Risk of Adverse Cardiovascular Events With Proton Pump Inhibitors Independent of Clopidogrel

Systematic Review With Meta-analysis

Riley Batchelor; Radya Kumar; Julia F. M. Gilmartin-Thomas; Ingrid Hopper; William Kemp; Danny Liew


Aliment Pharmacol Ther. 2018;48(8):780-796. 

In This Article


Search Results

The systematic search strategy identified 5285 unique articles, of which 89 were eligible for full text screening. In total, 22 studies met the inclusion criteria (including three abstracts which were excluded from meta-analysis).[24–26,35–53] The most common reasons for study exclusion were noncardiovascular outcomes (encapsulated by the broad search strategy), and the use of concomitant anti-platelet therapy. The screening process and further reasons for exclusion are documented using the PRISMA flow diagram presented in Figure 1.[27] Data from 16[24–26,36–40,42,44–48,50,52] of the 22 studies were included in the meta-analyses, which were undertaken separately for randomised controlled trials and observational studies. Three abstracts encapsulated by the search strategy were excluded from meta-analyses as risk of bias could not be accurately assessed.[35,41,49] Three full text studies were excluded as they did not have comparable methodology or quantitative data that could be accurately pooled.[43,51,53] These three excluded studies comprised a self-matched case series,[43] a case-crossover study,[51] and a cohort study.[53]

Figure 1.

PRISMA flow diagram with reasons for study exclusion

Study and Sample Characteristics

Eight of 16 studies included for the meta-analysis were clinical trials that compared PPI against placebo and recorded adverse cardiovascular events.[36,39,40,42,44,45,47,50] These involved a total of 4124 patients, with an average age of 47.5 years and 60.2% of whom were female. Although continuous anti-platelet therapy was not specifically excluded in any of the eight randomised studies, alternative exclusion criteria (ie, no history of cardiovascular disease, no anticoagulant use, no NSAID or aspirin use) yielded a study population at very low risk of concomitant clopidogrel use.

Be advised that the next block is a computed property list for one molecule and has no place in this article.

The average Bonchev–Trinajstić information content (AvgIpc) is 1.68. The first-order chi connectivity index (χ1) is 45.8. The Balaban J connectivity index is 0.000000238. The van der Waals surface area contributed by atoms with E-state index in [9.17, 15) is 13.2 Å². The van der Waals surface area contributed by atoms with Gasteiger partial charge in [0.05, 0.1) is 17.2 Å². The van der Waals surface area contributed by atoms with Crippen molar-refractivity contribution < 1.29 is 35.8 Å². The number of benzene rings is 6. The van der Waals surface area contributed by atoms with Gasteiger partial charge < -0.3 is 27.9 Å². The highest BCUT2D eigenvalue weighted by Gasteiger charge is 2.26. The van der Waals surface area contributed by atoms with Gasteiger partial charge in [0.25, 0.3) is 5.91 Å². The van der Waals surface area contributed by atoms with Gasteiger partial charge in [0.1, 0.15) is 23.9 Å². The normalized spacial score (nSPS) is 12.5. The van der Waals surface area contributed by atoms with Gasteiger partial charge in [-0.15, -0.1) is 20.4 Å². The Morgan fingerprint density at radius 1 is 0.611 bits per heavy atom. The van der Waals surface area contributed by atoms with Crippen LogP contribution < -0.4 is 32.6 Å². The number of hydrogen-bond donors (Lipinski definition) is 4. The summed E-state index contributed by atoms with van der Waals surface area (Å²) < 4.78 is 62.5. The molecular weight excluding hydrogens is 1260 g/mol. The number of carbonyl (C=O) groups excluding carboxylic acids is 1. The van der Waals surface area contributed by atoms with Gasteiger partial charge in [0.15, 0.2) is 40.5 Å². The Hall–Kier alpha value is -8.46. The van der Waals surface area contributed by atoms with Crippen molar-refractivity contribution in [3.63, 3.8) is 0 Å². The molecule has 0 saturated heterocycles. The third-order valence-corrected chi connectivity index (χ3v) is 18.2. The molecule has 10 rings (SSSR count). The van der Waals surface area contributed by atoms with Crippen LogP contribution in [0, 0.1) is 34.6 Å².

Five of the eight observational studies included for meta-analysis were cohort studies.[24,26,37,46,48] The remaining three studies employed various means of retrospective analysis, including a data mining analysis,[25] a case-control study,[52] and a post hoc analysis of a randomised controlled trial which randomised patients to clopidogrel and not to PPIs.[38] These eight studies pooled data from a total of 443 284 participants, with an average age of 54.3 years and 43.6% of whom were female. All observational studies used prescription or pharmacy dispensing record databases to identify PPI exposure, with the only exception being the single post hoc analysis of a randomised controlled trial.

Specific PPIs examined across all studies included omeprazole (n = 8 studies), esomeprazole (n = 8), lansoprazole (n = 8), pantoprazole (n = 7), rabeprazole (n = 6) and dexlansoprazole (n = 4).

The definition of major adverse cardiac event varied. Combinations of acute coronary syndrome, ischaemic stroke, cardiovascular hospitalisation, stent thrombosis and cardiovascular death were used to define the broad outcome. Eight studies reported data on fatal and nonfatal acute myocardial infarction (AMI) specifically.[25,26,37,39,40,42,47,52] The same seven studies that used prescription or pharmacy dispensing record databases to determine exposure used diagnostic codes to identify cases of major adverse cardiovascular events. The randomised controlled trials relied on investigator assessment and spontaneous reporting to ascertain adverse events. This process was not formally adjudicated.

The randomised controlled trials examined PPI use over a duration ranging from four weeks (n = 4) to 26 weeks (n = 4). A single propensity score-based cohort study reported cardiovascular outcomes after 120 days,[26] four studies reported outcomes at one year,[37,38,46,48] and the remaining three reported median follow-up times of between 521 days and 42.6 months.[24,25,52] (Table 1, Supplement 1, Supplement 4 and Supplement 5)

Risk of Bias Assessment

The 16 studies included for meta-analyses demonstrated good overall methodological quality. Shah et al's[25] data mining study that reported a positive association between PPI use and AMI was assessed as a cohort study for the purposes of assessing risk of bias. Dunn et al's[38] post hoc analysis of a randomised controlled trial was considered a randomised trial for the purposes of assessing risk of bias.